Tensions have simmered for much of the last month between aides loyal to McCain and those loyal to Palin, but they boiled over after the Republican nominee's defeat, as both sides spoke freely - though anonymously - about the wardrobe controversy and other conflicts.

Two aides to McCain and two to Palin discussed the tensions but asked that their names not be revealed, saying they were not comfortable speaking openly about internal operations.

The miscommunication and quarrels between the two camps lasted into Tuesday night, said McCain aides familiar with the situation. Palin arrived at the Arizona Biltmore planning to deliver a speech before McCain's concession speech, they said, but was told by senior McCain aides Steve Schmidt and Mark Salter that it would not be appropriate.

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Bush Immigration Chief Julie Myers Is Out
2008-11-06 15:58:35
Wasting little time after the election before jumping ship, Julie L. Myers, head of Immigration and Customs Enforcement, will leave the Bush administration on Nov. 15, Homeland Security Secretary Michael Chertoff announcement Thursday.

Myers, 39, did not say if she planned to re-enter private practice after 12 years in government, but ICE spokeswoman Kelly Nantel said, "She is very passionate about these [immigration] issues and will carry that passion into future endeavors."

Myers, a niece of former Joint Chiefs of Staff chairman Richard B. Myers, served as Chertoff's chief of staff when he headed the Justice Department's criminal division. She rejoined Chertoff in 2006 and helped oversee ICE during the Bush administration's failed immigration overhaul push. Her tenure began rockily, as concerns about her youth and lack of previous executive and immigration experience led senators to delay her confirmation, forcing Bush to use a recess appointment to install her. She was finally confirmed by the Senate last December.

More recently, Myers was accused by Democrats of misleading Congress after photographs emerged of Myers at a 2007 Halloween office party honoring a white employee dressed as an escaped prisoner with dreadlocks and makeup that made him look African American or Hispanic. ICE runs the nation's 33,000-bed immigration detention system. Myers subsequently apologized for leaving "a negative impression" of ICE's respect for the people it detains.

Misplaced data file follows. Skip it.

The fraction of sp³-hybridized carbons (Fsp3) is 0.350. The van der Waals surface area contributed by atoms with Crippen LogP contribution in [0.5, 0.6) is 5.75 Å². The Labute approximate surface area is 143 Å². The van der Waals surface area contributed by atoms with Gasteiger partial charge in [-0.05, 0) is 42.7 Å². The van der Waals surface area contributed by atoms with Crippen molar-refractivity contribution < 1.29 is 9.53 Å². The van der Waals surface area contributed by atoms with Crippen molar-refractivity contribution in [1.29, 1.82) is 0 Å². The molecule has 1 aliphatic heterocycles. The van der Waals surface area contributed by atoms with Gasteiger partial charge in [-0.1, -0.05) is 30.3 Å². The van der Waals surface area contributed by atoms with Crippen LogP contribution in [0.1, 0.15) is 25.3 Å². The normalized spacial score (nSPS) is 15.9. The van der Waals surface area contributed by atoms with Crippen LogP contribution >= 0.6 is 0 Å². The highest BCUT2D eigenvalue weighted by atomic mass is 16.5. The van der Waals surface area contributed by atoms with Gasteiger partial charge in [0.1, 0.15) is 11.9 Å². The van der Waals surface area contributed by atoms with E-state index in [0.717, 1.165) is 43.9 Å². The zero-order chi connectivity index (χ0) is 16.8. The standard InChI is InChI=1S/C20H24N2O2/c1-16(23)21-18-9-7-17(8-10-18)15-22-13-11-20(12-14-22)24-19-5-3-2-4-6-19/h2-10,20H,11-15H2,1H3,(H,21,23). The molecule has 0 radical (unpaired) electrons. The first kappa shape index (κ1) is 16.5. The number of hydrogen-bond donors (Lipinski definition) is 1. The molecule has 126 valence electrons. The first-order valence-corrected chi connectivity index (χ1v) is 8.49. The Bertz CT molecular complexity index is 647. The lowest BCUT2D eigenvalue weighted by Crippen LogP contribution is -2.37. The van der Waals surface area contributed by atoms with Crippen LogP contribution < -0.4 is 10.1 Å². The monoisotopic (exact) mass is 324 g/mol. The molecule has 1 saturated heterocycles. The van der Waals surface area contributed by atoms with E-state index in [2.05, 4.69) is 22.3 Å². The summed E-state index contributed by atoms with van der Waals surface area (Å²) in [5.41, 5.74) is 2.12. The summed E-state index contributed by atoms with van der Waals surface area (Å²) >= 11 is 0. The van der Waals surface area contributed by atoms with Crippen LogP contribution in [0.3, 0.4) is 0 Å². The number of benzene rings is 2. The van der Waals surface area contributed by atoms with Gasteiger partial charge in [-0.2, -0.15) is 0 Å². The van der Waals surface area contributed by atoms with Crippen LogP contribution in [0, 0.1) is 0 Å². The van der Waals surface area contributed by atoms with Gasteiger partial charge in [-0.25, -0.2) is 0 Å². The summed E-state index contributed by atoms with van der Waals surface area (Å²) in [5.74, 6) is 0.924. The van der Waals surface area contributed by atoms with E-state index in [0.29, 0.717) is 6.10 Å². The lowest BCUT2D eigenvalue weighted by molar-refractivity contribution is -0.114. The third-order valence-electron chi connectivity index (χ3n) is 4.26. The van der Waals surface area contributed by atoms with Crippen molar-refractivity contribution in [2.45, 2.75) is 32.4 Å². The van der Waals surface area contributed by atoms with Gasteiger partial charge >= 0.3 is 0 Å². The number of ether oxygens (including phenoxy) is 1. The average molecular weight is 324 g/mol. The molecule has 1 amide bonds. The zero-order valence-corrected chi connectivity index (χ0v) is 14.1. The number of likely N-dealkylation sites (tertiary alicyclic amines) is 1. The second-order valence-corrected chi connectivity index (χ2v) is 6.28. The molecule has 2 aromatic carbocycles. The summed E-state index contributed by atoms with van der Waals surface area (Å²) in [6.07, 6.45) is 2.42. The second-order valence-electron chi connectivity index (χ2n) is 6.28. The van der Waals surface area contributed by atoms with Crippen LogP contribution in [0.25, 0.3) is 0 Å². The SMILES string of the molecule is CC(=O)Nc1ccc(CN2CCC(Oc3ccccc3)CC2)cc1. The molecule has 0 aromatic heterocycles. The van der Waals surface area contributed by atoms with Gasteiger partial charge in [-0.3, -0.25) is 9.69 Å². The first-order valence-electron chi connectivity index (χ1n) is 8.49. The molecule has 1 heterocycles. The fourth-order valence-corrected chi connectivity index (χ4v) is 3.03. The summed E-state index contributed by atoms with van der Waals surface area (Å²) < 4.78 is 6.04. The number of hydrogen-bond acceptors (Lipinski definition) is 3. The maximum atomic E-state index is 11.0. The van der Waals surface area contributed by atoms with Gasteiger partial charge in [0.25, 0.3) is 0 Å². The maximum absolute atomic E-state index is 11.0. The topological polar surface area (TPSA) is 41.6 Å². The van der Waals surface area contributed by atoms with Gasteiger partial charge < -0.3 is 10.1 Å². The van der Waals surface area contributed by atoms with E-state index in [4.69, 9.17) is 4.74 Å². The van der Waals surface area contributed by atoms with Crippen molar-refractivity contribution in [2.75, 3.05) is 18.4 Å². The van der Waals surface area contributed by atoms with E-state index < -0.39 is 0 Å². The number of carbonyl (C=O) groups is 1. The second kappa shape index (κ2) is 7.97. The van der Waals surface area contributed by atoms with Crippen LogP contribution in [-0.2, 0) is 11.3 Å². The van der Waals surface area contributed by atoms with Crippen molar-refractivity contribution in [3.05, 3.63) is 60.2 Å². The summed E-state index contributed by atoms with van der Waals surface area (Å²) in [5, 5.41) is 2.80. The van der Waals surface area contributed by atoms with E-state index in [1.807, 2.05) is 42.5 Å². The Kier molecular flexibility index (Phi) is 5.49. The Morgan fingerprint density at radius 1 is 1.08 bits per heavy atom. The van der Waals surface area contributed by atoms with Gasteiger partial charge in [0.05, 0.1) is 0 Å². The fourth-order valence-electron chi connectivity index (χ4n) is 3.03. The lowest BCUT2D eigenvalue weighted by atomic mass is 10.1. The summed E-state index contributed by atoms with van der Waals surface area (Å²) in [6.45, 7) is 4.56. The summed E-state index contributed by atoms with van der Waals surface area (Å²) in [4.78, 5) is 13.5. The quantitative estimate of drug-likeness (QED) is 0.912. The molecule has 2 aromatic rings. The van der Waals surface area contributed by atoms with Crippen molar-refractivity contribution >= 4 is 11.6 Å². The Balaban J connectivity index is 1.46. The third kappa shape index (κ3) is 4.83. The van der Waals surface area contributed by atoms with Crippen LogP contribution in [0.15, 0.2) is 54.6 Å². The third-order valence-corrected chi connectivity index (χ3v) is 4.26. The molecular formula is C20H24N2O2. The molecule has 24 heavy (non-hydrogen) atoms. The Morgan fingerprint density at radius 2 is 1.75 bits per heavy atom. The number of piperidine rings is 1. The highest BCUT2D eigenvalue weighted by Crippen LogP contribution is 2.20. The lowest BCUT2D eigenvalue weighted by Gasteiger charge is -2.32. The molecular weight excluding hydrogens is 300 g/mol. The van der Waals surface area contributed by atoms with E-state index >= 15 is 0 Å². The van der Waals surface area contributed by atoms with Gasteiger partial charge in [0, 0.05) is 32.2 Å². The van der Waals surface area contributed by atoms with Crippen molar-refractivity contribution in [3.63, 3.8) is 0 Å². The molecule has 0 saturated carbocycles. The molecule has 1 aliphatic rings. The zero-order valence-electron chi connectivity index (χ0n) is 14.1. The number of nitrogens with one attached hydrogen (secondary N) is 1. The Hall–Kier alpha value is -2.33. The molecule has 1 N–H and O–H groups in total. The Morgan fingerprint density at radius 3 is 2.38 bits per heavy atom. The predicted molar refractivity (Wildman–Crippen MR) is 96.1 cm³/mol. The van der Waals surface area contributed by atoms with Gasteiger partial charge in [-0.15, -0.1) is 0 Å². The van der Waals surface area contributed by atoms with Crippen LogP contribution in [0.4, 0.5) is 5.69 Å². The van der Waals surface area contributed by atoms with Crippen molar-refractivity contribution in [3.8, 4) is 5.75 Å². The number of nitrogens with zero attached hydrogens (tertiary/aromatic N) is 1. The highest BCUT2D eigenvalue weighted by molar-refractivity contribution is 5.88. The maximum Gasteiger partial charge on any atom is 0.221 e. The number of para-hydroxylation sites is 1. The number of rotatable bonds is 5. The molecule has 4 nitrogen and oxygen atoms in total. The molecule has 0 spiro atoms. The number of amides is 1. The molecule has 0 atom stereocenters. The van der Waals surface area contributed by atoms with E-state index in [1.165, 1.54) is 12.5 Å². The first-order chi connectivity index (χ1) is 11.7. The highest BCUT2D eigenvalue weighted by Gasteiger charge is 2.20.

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Michael Crichton, author of 'Jurassic Park', Dies At 66
2008-11-06 15:57:44
When Michael Crichton was attending Harvard Medical School in the late 1960s, he had a secret life that he kept hidden from his fellow students: To pay his tuition bills, he began writing paperback thrillers in his spare time under two pseudonyms.

He became so adept at cranking out his thrillers that he wrote one in nine days. And before long, as he later put it, "the writing became more interesting to me than the medicine."

Crichton, the doctor-turned-author of bestselling thrillers such as "The Terminal Man" and "Jurassic Park" and a Hollywood writer and director whose credits include "Westworld" and "Coma," died in Los Angeles on Tuesday "after a courageous and private battle against cancer," his family said in a statement. He was 66.

For nearly four decades, the 6-foot-9 writer was a towering presence in the worlds of publishing and filmmaking.

"There was no one like Crichton, because he could both entertain and educate," Lynn Nesbit, his agent since the late '60s, told The Times on Wednesday. "His brilliance was indisputable, and he had a grasp of so many subjects - from art to science to technology.

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Blogger gillberk said...

This makes two days of losses following Tuesday's presidential election as investors distracted by the contest turned their attention back to poor economic reports and evidence that corporate balance sheets are being weighed down by the financial crisis.The newsletter email can be opened as a normal message, or in a Web browser, and instantly I have access to links to the latest issues of many library and information journals.